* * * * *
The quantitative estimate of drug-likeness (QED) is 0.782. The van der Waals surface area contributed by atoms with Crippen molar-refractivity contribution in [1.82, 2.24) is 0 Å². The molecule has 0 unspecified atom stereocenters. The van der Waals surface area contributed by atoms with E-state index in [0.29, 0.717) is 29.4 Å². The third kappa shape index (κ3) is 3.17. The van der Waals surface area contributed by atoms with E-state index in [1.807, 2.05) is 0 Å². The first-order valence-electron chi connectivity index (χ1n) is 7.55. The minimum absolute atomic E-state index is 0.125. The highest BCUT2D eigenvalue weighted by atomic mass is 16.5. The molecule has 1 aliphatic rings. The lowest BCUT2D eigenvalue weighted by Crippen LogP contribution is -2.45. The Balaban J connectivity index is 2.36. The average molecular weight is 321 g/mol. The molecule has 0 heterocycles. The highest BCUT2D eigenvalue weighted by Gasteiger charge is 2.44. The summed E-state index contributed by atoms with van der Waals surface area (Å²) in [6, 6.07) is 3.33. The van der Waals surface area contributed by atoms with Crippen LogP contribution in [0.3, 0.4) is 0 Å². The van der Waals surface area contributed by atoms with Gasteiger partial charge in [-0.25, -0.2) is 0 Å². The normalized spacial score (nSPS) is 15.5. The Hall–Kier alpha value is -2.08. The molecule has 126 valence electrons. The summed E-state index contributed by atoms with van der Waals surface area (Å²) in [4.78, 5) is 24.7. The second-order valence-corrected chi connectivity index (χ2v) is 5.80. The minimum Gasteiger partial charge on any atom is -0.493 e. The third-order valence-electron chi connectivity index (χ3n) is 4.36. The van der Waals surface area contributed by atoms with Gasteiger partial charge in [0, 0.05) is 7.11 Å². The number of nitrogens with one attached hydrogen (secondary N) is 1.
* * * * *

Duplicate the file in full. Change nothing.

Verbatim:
The quantitative estimate of drug-likeness (QED) is 0.782. The van der Waals surface area contributed by atoms with Crippen molar-refractivity contribution in [1.82, 2.24) is 0 Å². The molecule has 0 unspecified atom stereocenters. The van der Waals surface area contributed by atoms with E-state index in [0.29, 0.717) is 29.4 Å². The third kappa shape index (κ3) is 3.17. The van der Waals surface area contributed by atoms with E-state index in [1.807, 2.05) is 0 Å². The first-order valence-electron chi connectivity index (χ1n) is 7.55. The minimum absolute atomic E-state index is 0.125. The highest BCUT2D eigenvalue weighted by atomic mass is 16.5. The molecule has 1 aliphatic rings. The lowest BCUT2D eigenvalue weighted by Crippen LogP contribution is -2.45. The Balaban J connectivity index is 2.36. The average molecular weight is 321 g/mol. The molecule has 0 heterocycles. The highest BCUT2D eigenvalue weighted by Gasteiger charge is 2.44. The summed E-state index contributed by atoms with van der Waals surface area (Å²) in [6, 6.07) is 3.33. The van der Waals surface area contributed by atoms with Crippen LogP contribution in [0.3, 0.4) is 0 Å². The van der Waals surface area contributed by atoms with Gasteiger partial charge in [-0.25, -0.2) is 0 Å². The normalized spacial score (nSPS) is 15.5. The Hall–Kier alpha value is -2.08. The molecule has 126 valence electrons. The summed E-state index contributed by atoms with van der Waals surface area (Å²) in [4.78, 5) is 24.7. The second-order valence-corrected chi connectivity index (χ2v) is 5.80. The minimum Gasteiger partial charge on any atom is -0.493 e. The third-order valence-electron chi connectivity index (χ3n) is 4.36. The van der Waals surface area contributed by atoms with Gasteiger partial charge in [0, 0.05) is 7.11 Å². The number of nitrogens with one attached hydrogen (secondary N) is 1.